Disclaimer: I’m definitely not the biggest fan of PHP. For the same reason why I’m not the biggest fan of Perl. I’ve been using both extensively in the past decade to build websites, but when flexibility becomes sheer lack of structure it becomes easy to build unmaitainable and un-debuggable monsters.
The pervasiveness of web frameworks based on PHP justifies part of its success, but it’s not the only reason. PHP makes it easy to deploy server-side web logic — you drop your PHP script into your web server folder, and you’re good to go. No compilation, deployment or transpiling required. That is, in my opinion, still a big win for an ugly language like PHP, a big plus that is not yet matched by any other language used for server-side web development.
Java is structured and tidy, but it makes web development a cumbersome nightmare of compile-deploy-reload iterations, and it makes even relatively simple web application needlessly verbose. JSP came later to overcome this cumbersomeness, but it almost came in as an afterthought.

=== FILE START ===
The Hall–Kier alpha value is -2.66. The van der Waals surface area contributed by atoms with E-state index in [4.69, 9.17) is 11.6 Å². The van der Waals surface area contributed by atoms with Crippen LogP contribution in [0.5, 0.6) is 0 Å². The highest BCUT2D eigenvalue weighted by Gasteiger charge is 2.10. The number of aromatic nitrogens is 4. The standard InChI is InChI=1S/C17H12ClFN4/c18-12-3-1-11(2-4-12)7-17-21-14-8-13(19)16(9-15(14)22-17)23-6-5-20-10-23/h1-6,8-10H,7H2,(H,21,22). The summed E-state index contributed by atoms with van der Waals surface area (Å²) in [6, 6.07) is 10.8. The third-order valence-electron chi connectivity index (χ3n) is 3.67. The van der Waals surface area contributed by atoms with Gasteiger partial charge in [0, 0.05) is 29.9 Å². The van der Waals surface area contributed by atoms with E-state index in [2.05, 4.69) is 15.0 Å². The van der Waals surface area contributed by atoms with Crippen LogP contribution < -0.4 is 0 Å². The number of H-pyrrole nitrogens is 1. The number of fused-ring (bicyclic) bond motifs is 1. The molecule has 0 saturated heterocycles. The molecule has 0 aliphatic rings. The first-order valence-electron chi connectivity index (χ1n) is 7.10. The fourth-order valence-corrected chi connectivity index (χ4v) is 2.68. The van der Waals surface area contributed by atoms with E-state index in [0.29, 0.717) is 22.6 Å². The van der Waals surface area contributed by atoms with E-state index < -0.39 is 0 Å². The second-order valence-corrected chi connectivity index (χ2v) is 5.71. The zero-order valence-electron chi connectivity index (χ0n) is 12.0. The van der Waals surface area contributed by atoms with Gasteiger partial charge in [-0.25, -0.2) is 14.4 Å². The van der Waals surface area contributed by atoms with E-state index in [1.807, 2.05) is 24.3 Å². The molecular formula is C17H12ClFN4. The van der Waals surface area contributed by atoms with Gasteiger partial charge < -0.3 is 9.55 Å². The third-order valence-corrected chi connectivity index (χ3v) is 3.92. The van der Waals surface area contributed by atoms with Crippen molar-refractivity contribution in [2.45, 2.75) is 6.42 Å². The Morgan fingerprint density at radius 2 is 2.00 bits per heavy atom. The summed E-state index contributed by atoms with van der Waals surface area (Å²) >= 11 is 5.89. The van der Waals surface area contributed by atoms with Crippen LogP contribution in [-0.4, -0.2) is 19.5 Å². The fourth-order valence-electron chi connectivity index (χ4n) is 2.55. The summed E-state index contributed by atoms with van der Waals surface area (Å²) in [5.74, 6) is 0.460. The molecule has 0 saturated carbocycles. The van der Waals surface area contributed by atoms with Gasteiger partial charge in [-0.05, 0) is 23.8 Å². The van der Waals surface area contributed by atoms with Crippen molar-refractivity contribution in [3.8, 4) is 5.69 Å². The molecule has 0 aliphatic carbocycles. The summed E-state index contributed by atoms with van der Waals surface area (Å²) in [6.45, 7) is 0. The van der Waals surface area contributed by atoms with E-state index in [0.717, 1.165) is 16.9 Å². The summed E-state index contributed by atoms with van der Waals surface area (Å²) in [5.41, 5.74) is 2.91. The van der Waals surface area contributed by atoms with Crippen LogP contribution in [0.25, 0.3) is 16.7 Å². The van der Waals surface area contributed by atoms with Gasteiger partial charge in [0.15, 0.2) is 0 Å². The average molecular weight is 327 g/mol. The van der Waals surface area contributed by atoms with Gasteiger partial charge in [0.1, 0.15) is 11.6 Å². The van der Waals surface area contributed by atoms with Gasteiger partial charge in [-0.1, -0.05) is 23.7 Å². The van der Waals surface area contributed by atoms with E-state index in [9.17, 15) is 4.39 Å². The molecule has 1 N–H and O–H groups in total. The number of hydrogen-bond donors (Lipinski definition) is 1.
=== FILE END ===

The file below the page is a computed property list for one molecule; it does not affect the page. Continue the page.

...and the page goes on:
Python with Django or (even better) Flask has a lot of potential to replace PHP, but for some reason it hasn’t really won many server-side developers.
In the end, I overall dislike PHP, but I think that the reason why it is still so much around is that other server-side solutions have so far clearly FAILED in making web development an enjoyable experience. That’s why PHP is still the most used language on web servers, and the second spot still belongs to an even uglier and more unmaintainable language like ASP.NET. It’s not because of the merits of these languages, but because of the failures of other languages.